Jonathan Stinton is head of intermediary relationships at Coventry for intermediaries
Borrowers have long faced a difficult decision when it comes to choosing a mortgage and it’s a decision that every intermediary will be familiar with. How long should they fix for – two, three or five years, or perhaps more?
In recent years for many mortgage customers, fixing for longer has become increasingly popular. Customers saw similar headline rates on 2 and 5-year fixes and many have chosen to lock into the improved security of payments that a 5-year product represented. Data from the Bank of England even shows that more than half of all the mortgages issued in the last quarter of 2019 had interest rates fixed for five years or more.
But from Brexit to the pandemic, we now live in more uncertain times. Borrowers have changed too, their needs and circumstances are often more complex and they are in need of options which can better adapt to the uncertainties they face in their own lives.
All this has made the decision of whether to fix for longer a greater dilemma, not just for many borrowers but also for the intermediaries that provide the advice they need to move forward. For instance, mortgage rates are rising – data from Moneyfacts shows that the average two-year fixed rate mortgage at 85% LTV has crept above 3%, while figures from Knight Frank show that average rates on two year fixes rose in October.
So do borrowers fix for the next two years to tide themselves over in the hope that a vaccine brings an end to the COVID-19 pandemic and rates potentially fall again? Or will rates continue to increase leaving them worse off in the future if they don’t fix for the long term?
In today’s mortgage market though, choosing a longer-term fixed rate doesn’t always have to mean sacrificing flexibility. Intermediaries can now offer their clients exactly what they are seeking with mortgages that give the perfect blend of certainty and flexibility. These options could make fixing for longer a more sensible option and they can be a powerful option in an intermediary’s arsenal. So, what exactly makes flexible options different?
Allowing borrowers to overpay on their mortgage is nothing new – intermediaries will be aware that lenders across the industry give customers the option to make overpayments of up to 10% per year. Intermediaries will also be aware of the benefits for customers – overpaying means clients will pay off their mortgage in a shorter period of time, paying less interest and saving thousands of pounds.
However, being able to make unlimited overpayments whenever a borrower wants can provide even greater flexibility. It’s less common, but it is increasingly an option. Combine this in with no early repayment charges, and borrowers are set to benefit from the security of a fixed rate but with the ability to redeem their mortgage if and when they want.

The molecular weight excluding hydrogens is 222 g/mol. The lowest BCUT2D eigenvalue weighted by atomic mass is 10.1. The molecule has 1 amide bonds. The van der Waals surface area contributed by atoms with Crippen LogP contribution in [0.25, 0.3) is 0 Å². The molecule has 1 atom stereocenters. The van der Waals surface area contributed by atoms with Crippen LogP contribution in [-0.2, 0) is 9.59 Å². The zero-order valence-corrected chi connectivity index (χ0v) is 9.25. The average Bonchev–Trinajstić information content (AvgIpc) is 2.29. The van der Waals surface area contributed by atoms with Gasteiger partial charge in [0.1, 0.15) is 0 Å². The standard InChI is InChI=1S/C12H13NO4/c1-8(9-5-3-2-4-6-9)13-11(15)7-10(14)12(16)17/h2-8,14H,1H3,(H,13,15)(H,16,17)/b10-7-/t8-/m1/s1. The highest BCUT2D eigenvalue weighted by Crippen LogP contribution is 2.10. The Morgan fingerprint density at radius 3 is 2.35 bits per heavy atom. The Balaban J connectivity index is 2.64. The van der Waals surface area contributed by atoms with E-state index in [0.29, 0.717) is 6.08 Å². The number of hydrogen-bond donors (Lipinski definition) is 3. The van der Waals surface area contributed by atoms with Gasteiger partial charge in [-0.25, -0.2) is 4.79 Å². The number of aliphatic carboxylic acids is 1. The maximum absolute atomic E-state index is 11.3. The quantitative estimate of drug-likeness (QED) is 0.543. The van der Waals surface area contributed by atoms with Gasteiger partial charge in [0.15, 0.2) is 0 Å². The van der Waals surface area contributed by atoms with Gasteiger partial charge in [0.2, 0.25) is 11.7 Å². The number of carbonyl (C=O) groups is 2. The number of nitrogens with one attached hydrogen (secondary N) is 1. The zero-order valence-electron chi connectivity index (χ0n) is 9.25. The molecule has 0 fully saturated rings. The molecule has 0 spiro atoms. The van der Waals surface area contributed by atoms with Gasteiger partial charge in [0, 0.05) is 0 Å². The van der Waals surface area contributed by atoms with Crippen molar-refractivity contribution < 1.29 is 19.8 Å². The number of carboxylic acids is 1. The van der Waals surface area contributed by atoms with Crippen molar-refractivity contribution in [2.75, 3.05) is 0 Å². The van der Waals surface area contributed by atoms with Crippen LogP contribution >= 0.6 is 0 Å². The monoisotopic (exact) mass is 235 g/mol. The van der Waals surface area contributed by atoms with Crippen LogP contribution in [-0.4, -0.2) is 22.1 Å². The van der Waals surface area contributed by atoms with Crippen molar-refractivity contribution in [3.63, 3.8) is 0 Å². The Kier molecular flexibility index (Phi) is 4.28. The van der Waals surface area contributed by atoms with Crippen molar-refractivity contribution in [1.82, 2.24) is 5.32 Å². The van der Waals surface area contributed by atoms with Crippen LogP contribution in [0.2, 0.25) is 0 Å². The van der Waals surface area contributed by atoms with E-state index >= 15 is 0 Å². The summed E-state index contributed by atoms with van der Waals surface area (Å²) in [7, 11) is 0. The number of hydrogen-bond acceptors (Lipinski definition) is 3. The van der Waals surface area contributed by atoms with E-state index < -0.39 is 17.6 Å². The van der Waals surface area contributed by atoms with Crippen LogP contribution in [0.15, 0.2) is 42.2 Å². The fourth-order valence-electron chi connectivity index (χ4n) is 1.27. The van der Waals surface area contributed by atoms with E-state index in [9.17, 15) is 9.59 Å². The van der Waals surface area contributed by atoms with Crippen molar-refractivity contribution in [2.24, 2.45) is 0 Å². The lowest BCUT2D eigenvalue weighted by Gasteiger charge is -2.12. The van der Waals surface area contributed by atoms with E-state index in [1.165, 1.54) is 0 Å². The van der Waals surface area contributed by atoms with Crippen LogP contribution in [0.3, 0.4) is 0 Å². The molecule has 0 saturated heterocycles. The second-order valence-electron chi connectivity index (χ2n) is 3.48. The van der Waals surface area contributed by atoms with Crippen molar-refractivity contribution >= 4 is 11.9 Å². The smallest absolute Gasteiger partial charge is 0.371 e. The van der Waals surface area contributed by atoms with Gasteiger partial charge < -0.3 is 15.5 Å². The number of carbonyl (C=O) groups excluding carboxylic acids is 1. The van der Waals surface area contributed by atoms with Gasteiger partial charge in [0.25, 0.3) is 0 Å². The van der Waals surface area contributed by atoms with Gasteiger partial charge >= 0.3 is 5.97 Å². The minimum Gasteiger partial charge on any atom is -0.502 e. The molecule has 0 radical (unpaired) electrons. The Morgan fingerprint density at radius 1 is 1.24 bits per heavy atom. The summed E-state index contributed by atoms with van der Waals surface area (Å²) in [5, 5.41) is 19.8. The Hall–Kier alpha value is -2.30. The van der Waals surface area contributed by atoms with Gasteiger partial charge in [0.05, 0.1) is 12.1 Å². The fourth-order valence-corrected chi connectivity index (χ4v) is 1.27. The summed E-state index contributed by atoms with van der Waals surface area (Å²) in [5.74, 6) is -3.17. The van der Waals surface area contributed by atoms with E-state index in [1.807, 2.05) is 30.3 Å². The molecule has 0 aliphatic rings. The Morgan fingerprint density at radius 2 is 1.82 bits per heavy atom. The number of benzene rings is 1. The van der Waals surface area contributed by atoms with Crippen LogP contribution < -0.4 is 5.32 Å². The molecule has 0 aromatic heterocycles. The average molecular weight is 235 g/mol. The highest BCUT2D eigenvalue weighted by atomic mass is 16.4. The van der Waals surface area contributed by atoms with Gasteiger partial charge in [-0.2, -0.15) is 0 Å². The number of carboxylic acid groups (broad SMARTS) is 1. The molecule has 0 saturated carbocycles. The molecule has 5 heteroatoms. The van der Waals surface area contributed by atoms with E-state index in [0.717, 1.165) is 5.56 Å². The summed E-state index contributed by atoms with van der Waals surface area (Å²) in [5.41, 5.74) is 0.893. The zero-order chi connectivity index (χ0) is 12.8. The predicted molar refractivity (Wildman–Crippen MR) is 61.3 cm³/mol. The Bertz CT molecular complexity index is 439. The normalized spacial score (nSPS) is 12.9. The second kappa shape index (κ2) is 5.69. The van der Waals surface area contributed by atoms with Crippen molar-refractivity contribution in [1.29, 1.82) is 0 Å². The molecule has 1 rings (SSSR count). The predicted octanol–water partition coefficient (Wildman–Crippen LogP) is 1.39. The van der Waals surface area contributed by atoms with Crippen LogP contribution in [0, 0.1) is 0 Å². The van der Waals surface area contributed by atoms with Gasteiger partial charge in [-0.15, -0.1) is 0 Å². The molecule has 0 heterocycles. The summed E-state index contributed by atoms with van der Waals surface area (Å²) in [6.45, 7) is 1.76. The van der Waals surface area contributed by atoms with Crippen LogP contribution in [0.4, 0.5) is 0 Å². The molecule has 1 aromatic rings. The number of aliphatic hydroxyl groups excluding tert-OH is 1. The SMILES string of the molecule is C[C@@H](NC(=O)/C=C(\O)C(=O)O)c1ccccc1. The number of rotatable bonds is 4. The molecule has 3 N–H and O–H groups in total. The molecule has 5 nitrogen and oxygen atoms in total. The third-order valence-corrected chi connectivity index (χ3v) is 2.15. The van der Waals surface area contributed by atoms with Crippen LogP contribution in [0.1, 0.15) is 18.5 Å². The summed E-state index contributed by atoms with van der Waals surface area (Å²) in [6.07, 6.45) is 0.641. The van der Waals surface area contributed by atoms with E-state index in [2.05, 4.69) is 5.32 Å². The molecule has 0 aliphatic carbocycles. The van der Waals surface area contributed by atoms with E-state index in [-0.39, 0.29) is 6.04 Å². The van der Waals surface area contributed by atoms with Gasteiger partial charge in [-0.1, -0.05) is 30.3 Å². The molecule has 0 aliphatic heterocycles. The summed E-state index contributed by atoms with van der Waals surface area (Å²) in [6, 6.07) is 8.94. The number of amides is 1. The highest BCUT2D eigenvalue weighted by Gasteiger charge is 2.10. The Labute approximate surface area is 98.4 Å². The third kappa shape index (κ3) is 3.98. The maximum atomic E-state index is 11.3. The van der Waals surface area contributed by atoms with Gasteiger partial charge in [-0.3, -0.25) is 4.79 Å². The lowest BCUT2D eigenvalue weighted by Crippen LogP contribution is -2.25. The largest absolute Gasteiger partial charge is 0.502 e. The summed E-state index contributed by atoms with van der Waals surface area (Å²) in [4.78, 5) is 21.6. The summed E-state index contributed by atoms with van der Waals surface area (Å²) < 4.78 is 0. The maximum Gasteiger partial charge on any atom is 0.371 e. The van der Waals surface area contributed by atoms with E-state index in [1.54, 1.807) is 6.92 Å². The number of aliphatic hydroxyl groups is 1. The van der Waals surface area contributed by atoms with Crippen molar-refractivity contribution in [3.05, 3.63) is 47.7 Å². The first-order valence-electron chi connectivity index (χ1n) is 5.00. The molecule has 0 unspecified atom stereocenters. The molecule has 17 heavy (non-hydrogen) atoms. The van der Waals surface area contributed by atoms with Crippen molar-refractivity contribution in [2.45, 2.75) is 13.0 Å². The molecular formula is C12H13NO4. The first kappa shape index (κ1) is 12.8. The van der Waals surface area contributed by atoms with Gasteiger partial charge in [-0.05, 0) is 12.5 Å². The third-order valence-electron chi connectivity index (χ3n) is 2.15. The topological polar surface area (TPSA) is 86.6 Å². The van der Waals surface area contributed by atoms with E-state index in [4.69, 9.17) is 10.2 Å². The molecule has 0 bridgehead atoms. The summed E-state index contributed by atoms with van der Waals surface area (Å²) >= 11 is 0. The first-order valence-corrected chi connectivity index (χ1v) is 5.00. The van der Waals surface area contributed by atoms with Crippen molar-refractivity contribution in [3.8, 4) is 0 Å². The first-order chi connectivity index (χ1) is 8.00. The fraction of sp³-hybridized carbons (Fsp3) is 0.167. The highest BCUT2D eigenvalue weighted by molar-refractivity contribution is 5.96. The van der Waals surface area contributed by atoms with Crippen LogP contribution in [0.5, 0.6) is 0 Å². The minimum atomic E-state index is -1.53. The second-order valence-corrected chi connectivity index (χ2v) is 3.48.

And what about borrowers who want to move? These flexible products are also portable too, allowing borrowers to move to their new dream home, but without sacrificing their low fixed rate deal.
Options fit for today’s borrowers
Fixing flexibly for the long-term could be a win-win for borrowers in today’s mortgage market. With the prospect of furlough, further lockdowns and uncertainty about the real economic impact of the pandemic, borrowers are seeking security. They want to know exactly what they’ll need to pay each month. But not everyone wants to lock into a fixed rate for five or maybe ten years. After all, what happens if their plans change?
It’s more common than we might think. Borrowers might decide they want or need to move in the future, perhaps due to work or because they decide to have a family. And if they’re self-employed, they may even expect to see their income rise as their business recovers in the months and years ahead. They need options that give them that security, but also allow them to adapt as their plans change.
Fixing for the long-term doesn’t mean fewer opportunities for intermediaries either. It’s easy to assume that the longer the fix, the fewer opportunities there will be to help the same customer.
However, with the added flexibility of no ERCs and unlimited overpayments, keeping in contact with customers about new deals and responding to their changing needs is just as important. Protection needs are always a priority in changing times, and ensuring long-term flexible fixes continue to meet the suitability test for each borrower also provides intermediaries with the opportunity to engage with customers on a regular basis.
And while fixing flexibly for the long-term might be a great option for some customers, there will always be a place for shorter term products too. Not every customer will want to fix for five or ten years. For borrowers at the early stage of their homeownership journey with plans to move in the near future, a short-term fix of two or three years is likely going to be the better option as they move up the ladder.
The option to fix long term flexibly now provides a unique solution that can help intermediaries to balance the competing consumer needs of security and flexibility in today’s mortgage market. And flexible long-term fixes could be an option that enables intermediaries to reach out to an even wider group of customers as they continue to advise borrowers in an uncertain world.